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More seeds to be sown in Quéssua

More seeds to be sown in Quéssua

The mission is Quessua was founded by Methodists in the 1800s but was largely destroyed by civil war in Angola. Photo by Rev. Armando Rodriguez Jr.

He’s a theologian and professor with a medical degree, but Rev. Leonardo Garcia at the Methodist mission in Quéssua has been trying to help retired pastors raise crops to supplement their diet.

He’s been doing pretty well, reports Icel Rodriguez, Global Missions director for the Florida Conference. But, she added, the boys living and studying at the Quéssua boarding house – many of them orphans – still remember fondly the days when a missionary agriculturist was stationed there in 2007 and started a farm.

“That was the time they ate the best in their life,” said Rodriguez, who worked as a missionary in Quéssua for a year with her husband, Rev. Armando Rodriguez Jr., in 2010. 

“They talk about that with so much longing for those days.”

The Florida Conference-supported missionary, who hails from Cuba, is about to get some expert help from Dieudonne Kutela Katembo of the Democratic Republic of Congo, courtesy of the General Board of Global Ministries and the Yellowstone Conference in Montana.

It’s a tale of Methodists crossing multiple cultural, geographical and political boundaries to transform a nearly forgotten corner of the world in the name of Jesus Christ. 

Kutela Katembo headshot
Kutela Katembo

Rodriguez and Sally McConnell, vital mission coordinator for the Yellowstone Conference, said they hope the necessary paperwork will be processed so that Katembo can begin working at the mission this fall. 

Katembo, an agriculturist and Global Ministries missionary, will be commissioned to serve in Quéssua during the Yellowstone Annual Conference, set for June 18-20 in Helena, Montana. He will begin visiting churches in that conference to introduce himself early this month.

Quéssua was once a rich source of food crops like yuca, a staple in the region, Rodriguez said.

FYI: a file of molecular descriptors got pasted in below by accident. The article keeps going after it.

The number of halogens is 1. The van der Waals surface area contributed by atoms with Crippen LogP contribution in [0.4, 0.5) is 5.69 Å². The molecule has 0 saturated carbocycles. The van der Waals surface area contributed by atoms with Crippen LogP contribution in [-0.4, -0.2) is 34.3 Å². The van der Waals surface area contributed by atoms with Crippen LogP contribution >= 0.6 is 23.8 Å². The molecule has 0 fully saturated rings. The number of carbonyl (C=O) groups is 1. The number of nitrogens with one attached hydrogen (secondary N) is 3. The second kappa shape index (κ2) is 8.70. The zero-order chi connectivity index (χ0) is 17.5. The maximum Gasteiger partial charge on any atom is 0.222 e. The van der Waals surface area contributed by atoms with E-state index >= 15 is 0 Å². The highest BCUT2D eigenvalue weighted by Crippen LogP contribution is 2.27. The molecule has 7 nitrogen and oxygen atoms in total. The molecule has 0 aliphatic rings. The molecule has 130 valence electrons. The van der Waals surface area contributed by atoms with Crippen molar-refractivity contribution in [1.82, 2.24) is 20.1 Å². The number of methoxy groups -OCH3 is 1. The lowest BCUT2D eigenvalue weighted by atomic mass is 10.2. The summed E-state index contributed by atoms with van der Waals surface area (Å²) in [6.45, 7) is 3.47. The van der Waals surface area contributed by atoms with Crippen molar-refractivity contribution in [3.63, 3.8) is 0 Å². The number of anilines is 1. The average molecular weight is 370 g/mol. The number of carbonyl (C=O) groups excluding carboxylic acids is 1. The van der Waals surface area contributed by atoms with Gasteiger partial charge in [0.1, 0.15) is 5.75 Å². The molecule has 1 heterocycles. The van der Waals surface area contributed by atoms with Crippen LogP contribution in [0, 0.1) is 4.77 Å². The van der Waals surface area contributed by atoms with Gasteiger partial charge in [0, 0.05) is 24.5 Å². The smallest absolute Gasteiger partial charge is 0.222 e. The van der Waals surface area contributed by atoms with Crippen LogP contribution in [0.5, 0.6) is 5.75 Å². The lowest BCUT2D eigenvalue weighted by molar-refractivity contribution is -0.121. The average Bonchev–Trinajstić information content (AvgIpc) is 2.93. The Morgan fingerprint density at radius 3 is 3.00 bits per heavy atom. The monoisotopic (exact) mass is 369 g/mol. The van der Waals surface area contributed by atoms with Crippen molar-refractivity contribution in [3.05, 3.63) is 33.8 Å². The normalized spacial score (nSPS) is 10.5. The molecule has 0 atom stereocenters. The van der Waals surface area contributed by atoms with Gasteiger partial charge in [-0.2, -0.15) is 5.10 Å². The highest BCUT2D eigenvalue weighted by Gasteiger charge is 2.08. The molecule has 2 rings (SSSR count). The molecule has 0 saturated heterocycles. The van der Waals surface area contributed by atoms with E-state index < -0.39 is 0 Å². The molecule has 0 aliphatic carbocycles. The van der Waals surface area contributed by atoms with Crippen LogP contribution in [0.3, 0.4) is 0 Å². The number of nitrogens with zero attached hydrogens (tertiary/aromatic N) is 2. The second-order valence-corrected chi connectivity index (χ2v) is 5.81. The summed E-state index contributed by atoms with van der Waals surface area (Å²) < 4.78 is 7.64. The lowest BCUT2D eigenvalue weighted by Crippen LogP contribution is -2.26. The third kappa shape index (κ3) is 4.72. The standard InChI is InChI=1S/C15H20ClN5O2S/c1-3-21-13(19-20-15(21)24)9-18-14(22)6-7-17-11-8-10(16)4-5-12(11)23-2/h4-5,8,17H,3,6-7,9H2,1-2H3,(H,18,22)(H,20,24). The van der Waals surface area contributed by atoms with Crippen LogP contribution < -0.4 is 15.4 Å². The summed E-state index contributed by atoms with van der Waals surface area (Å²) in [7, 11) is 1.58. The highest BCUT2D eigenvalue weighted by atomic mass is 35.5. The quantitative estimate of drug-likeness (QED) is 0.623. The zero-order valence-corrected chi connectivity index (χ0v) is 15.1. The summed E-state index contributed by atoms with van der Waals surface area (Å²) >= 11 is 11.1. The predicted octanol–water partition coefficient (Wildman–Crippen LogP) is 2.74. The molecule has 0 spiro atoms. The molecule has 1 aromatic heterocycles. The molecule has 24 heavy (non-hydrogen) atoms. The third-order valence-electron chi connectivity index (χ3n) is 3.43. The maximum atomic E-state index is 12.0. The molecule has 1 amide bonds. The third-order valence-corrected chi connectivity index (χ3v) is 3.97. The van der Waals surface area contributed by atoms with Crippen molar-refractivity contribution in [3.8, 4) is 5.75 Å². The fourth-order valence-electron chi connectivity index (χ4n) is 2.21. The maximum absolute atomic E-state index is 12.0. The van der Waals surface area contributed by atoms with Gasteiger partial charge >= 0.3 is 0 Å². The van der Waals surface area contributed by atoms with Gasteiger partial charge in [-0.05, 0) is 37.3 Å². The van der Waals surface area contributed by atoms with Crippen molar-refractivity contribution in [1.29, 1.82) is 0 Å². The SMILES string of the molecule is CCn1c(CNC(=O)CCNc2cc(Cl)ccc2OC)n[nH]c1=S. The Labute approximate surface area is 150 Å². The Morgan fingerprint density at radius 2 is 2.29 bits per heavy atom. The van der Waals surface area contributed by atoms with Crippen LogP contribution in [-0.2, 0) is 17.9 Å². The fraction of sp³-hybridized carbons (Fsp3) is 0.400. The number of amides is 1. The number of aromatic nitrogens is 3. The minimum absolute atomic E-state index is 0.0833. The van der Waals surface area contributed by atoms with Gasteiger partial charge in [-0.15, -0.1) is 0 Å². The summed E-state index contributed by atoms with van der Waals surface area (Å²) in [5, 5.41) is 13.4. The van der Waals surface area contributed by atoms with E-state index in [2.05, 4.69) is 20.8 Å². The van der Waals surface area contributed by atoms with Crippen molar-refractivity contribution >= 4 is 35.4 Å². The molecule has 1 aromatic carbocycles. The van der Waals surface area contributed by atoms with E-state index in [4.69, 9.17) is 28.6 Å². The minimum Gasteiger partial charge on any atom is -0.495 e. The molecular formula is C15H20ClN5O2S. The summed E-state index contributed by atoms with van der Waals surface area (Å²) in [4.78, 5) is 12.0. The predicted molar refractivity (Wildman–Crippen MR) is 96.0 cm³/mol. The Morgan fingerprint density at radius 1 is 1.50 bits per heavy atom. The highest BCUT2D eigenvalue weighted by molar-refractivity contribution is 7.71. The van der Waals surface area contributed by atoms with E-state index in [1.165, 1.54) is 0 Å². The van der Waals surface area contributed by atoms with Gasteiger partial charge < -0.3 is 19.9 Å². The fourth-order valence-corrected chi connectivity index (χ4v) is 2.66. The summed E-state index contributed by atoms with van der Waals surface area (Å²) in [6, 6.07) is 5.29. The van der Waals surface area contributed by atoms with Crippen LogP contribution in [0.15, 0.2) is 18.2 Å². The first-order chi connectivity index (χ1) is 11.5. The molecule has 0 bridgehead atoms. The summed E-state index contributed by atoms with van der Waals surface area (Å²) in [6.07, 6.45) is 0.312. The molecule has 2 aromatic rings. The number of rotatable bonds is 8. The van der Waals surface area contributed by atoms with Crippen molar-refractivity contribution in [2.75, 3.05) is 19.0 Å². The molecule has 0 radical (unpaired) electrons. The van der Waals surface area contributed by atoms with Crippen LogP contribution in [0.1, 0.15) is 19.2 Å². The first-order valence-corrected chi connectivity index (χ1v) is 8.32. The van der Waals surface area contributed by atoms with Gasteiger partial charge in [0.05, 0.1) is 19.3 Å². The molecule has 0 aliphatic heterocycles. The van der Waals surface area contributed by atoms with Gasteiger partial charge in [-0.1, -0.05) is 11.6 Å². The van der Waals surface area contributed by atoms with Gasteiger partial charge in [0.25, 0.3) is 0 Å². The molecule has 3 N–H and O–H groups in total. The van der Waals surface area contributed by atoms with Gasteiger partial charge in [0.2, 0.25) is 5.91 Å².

“This land is so vast and fruitful,” she said. “It also has the potential to impact Malanje,” a more urban community near Quéssua where Methodists also conduct mission work.

McConnell said supporting a missionary in Quéssua is a natural outreach effort stemming from the Yellowstone Conference’s longstanding relationship with the East Angola Conference where the mission is located. Yellowstone’s partnership with East Angola, like Florida’s, dates to 2003.

“This has been a defining project for our conference,” McConnell said in an email to “We are one of the smallest conferences, in terms of churches and number of people, and largest geographical areas. The people of Yellowstone have embraced this partnership.”

Yellowstone support has provided $40 a month for each of 60 pastors in East Angola, and the conference expects to increase that amount this year, McConnell said. In addition, United Methodists in Montana joined with others from the Rocky Mountain Conference to buy a truck for East Angola missionary Ken Koome.

Members of the Yellowstone Conference joined Florida United Methodists last year in a visit to Quéssua. Rodriguez and McConnell said the two conferences have worked together before to help the people of Angola, a part of the world that is still recovering from a long civil war that ended in 2002.

According to information from Global Ministries, Katembo is from Lubumbashi in the Democratic Republic of Congo, where he is a member of Salem Parish UMC in the South Congo-Zambia Annual Conference. He received a bachelor’s degree in agriculture from United Methodist-affiliated Africa University in Mutare, Zimbabwe, in 2002.

He has worked for the United Methodist Committee on Relief on food security projects and as an agricultural trainer and consultant. He also has been a farm manager. 

Growing up in the church, Katembo took part in the United Methodist Youth Fellowship and his church’s social service outreach.

“My call to mission basically is to serve God through my knowledge and experience by serving others who may need help in Christ-like humility,” Katembo said. “The church has been a good servant to me, so I need to be a good servant with my qualifications in Christ-like humility.”

He and his wife, Kutela Fatuma Olangi, have five children.

A spot remains to be filled on the next Florida Conference mission team to Quéssua, scheduled for Nov. 4-18. For information, contact Rodriguez at Click here to read an inspiring blog, "Miracles in Angola."